Thursday, November 25, 2010

Thanksgiving Kitchen Labors

I am up before dawn this Thanksgiving cooking away.  I know, Pilgrims and Native Americans, the harvest, the cooperation, the thankfullness for a better life, God's providence. I get it. Really, I do. But why does that translate into the craziness in the kitchen that we call Thanksgiving?

I heard Christopher Kimball's annual talk on NPR Wednesday morning and I was thrilled with some of the recipes (posted below). Yet, I sit here this morning while a cake is in the oven thinking on why I am doing all this today. Well, I ran across this and it just spoke to me.  It has nothing to do with Thanksgiving but everything to do with why traditional family meals matter and why you should go to the trouble of doing it yourself. Thank you Monica Bhide. Your thoughts inspired me this morning.

Why I Don't Cook For My Parents

November 10, 2010
Mussels cooked in a saffron coconut stew, shrimp fritters with just the right crispness, chicken kebabs laced with brandy — these are dishes I tell my dad about all the time. They are my passion, my creations as a food writer. He often advises me on the recipes, telling me what to add, what to change, what to increase and what to substitute. I listen, because my dad is one of the best home cooks I know.
Just a few months ago, he and I were discussing our favorite chicken curry recipe that shines with flavors of green and black cardamom. I love the way he makes it, and we were discussing changing the texture of the onions. He is in Delhi and I am in Washington, D.C., and these discussions form the crux of our conversations. Yet, in our last talk something was different. Dad kept asking when I was going to cook all these dishes for him.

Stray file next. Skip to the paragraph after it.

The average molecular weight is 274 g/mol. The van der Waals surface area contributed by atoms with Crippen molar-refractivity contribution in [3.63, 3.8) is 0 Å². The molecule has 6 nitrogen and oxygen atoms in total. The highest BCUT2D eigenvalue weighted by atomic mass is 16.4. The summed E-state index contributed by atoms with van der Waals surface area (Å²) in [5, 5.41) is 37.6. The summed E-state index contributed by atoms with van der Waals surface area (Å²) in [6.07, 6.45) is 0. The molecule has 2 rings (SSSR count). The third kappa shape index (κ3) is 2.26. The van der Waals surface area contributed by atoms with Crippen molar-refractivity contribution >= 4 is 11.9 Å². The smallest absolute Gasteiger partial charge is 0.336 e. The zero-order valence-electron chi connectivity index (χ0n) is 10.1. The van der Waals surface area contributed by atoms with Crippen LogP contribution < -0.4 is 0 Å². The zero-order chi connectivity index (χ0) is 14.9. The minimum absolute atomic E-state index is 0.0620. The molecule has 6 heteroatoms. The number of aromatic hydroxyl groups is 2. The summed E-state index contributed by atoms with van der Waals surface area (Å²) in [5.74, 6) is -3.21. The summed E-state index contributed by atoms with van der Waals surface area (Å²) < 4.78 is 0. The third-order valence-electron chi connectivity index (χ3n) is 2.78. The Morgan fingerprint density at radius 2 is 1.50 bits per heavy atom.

About The Author

An engineer turned food writer, Monica Bhide writes about food and its effect on our lives. Her work has appeared inThe Washington Post, the New York Times, Food & Wine, Prevention, Cooking Light, Healthand Self. Her latest book is Modern Spice: Inspired Indian Flavors for the Contemporary Kitchen(Simon & Schuster). Read more at her blog, A Life Of Spice
Strangely, I rarely cook for my parents. It isn't because I am afraid to, feel that they won't like my dishes, that they will complain or that my dishes won't be up to their standards. That isn't it at all.
I grew up nourished in spirit by my father's travel stories involving food and my mother's unerring, mouthwatering dishes. His stories evoked a world of Irish pubs, French bistros, Indian curry houses, Swiss chalets, Austrian pensions that I had never seen, and my mother's hand created perfectly spiced dishes without ever holding a measuring cup, spoon or bowl. She practiced the art of what I call andza cooking, estimation cooking — always adding a little of this and a little of that — and always created a memorable dish. My sister and I would take turns doing dinner chores. We would spend time around the dinner table talking about our day, about life in general, about the cost of okra, but always together.